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Fuel-Air Explosive Simulation of Far-Field Nuclear Airblasts.

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Final rept. 9 May 77-31 Dec 79,

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Fuel-air explosions FAE have been investigated in the context of far-field nuclear airblast simulation. The objective of the investigation is to determine the feasibility of a reusable FAE simulator at the one kiloton level. Two issues have been researched in parallel efforts. These are the mechanisms by which largescale FAE clouds of controlled shape can be reliably and repeatedly formed and detonated, and the quality of nuclear airblast simulation that is achieved when such FAE clouds are detonated. The formation of hemispherical clouds by simultaneous, impulsive liquid fuel injection through a large number of radially directed, centrally clustered nozzles is discussed in detail. Specific fuel dispenser designs are considered and use experience with two of these is described. Survey experiments dealing with the atomization and penetration characteristics of large-diameter, implulsively formed single liquid jets are discussed. Small-scale hemispherical cloud formation experiments are also discussed. A new reusable facility for testing FAE simulation of nuclear airblasts at the 14-ton scale is described. Preliminary surface-burst experiments at that scale using propylene oxide and heptane as fuels are discussed. The results from these experiments are scaled and compared with 1 kt nuclear curvefits. The agreement is judged to be reasonable at this scale. Numerical calculations of the airblast that emerges from a detonated heptane-air cloud have also been carried out.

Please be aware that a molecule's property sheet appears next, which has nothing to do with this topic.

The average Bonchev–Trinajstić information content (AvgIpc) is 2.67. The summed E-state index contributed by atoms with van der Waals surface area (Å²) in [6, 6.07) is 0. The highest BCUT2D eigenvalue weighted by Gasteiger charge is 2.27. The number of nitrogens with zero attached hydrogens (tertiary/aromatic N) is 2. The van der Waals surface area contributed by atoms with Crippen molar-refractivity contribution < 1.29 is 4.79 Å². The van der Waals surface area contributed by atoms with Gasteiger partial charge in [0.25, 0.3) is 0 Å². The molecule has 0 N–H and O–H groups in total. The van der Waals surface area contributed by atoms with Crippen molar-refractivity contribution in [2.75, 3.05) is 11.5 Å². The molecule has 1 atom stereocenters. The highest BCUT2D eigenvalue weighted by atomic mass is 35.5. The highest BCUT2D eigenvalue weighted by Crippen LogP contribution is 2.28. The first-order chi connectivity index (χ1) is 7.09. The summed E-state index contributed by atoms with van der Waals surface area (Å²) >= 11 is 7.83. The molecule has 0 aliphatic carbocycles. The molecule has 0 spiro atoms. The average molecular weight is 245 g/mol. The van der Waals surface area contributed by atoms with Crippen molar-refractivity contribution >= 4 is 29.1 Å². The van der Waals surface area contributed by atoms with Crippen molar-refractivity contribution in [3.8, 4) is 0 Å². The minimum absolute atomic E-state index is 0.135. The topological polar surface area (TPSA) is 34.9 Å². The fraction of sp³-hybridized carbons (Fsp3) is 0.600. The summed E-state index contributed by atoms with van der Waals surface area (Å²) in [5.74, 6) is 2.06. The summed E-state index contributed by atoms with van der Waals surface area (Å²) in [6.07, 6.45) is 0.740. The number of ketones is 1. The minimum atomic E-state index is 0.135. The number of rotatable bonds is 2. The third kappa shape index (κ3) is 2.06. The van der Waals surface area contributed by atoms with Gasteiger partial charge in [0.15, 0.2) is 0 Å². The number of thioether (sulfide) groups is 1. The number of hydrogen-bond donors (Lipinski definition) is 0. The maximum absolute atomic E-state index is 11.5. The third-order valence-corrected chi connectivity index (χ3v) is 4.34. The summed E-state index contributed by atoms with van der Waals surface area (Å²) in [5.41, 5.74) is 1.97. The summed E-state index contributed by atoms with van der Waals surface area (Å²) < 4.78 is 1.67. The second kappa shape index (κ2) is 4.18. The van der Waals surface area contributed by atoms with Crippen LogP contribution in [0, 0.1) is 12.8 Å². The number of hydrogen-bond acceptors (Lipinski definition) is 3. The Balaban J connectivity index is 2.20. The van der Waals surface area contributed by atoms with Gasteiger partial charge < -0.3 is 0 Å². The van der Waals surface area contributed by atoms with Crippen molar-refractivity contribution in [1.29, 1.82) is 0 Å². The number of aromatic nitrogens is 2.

Subject Categories:

  • Test Facilities, Equipment and Methods
  • Armor

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